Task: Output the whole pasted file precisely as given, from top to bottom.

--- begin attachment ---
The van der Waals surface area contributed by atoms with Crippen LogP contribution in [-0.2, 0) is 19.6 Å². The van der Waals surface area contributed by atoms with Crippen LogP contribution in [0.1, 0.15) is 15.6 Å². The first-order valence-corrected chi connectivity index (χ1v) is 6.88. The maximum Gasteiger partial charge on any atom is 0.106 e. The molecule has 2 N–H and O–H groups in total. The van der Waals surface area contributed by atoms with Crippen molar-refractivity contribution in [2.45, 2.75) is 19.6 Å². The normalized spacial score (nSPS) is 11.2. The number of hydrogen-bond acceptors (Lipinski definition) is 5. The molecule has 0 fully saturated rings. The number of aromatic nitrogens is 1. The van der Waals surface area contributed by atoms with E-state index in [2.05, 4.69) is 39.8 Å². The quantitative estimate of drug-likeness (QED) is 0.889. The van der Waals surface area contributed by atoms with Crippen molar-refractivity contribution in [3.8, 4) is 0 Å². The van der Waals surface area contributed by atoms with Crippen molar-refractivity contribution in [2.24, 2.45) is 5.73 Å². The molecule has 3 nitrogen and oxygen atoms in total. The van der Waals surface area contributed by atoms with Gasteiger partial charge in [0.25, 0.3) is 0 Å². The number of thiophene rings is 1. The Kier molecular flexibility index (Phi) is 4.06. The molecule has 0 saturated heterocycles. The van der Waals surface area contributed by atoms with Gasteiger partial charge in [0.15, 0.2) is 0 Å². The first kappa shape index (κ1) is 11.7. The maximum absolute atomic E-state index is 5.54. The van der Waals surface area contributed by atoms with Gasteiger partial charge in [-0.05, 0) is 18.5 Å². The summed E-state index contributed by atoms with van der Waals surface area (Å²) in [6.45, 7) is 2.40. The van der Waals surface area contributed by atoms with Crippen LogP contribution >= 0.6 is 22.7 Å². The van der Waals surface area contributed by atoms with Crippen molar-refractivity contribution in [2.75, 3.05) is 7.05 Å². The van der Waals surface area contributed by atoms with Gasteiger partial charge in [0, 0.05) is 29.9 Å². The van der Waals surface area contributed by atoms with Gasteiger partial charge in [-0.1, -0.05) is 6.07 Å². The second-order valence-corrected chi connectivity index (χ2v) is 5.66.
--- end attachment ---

The van der Waals surface area contributed by atoms with Crippen LogP contribution in [-0.2, 0) is 19.6 Å². The van der Waals surface area contributed by atoms with Crippen LogP contribution in [0.1, 0.15) is 15.6 Å². The first-order valence-corrected chi connectivity index (χ1v) is 6.88. The maximum Gasteiger partial charge on any atom is 0.106 e. The molecule has 2 N–H and O–H groups in total. The van der Waals surface area contributed by atoms with Crippen molar-refractivity contribution in [2.45, 2.75) is 19.6 Å². The normalized spacial score (nSPS) is 11.2. The number of hydrogen-bond acceptors (Lipinski definition) is 5. The molecule has 0 fully saturated rings. The number of aromatic nitrogens is 1. The van der Waals surface area contributed by atoms with E-state index in [2.05, 4.69) is 39.8 Å². The quantitative estimate of drug-likeness (QED) is 0.889. The van der Waals surface area contributed by atoms with Crippen molar-refractivity contribution in [3.8, 4) is 0 Å². The van der Waals surface area contributed by atoms with Crippen molar-refractivity contribution in [2.24, 2.45) is 5.73 Å². The molecule has 3 nitrogen and oxygen atoms in total. The van der Waals surface area contributed by atoms with Gasteiger partial charge in [0.25, 0.3) is 0 Å². The number of thiophene rings is 1. The Kier molecular flexibility index (Phi) is 4.06. The molecule has 0 saturated heterocycles. The van der Waals surface area contributed by atoms with Gasteiger partial charge in [0.15, 0.2) is 0 Å². The first kappa shape index (κ1) is 11.7. The maximum absolute atomic E-state index is 5.54. The van der Waals surface area contributed by atoms with Gasteiger partial charge in [-0.05, 0) is 18.5 Å². The summed E-state index contributed by atoms with van der Waals surface area (Å²) in [6.45, 7) is 2.40. The van der Waals surface area contributed by atoms with Crippen LogP contribution >= 0.6 is 22.7 Å². The van der Waals surface area contributed by atoms with Crippen molar-refractivity contribution in [2.75, 3.05) is 7.05 Å². The van der Waals surface area contributed by atoms with Gasteiger partial charge in [0, 0.05) is 29.9 Å². The van der Waals surface area contributed by atoms with Gasteiger partial charge in [-0.1, -0.05) is 6.07 Å². The second-order valence-corrected chi connectivity index (χ2v) is 5.66.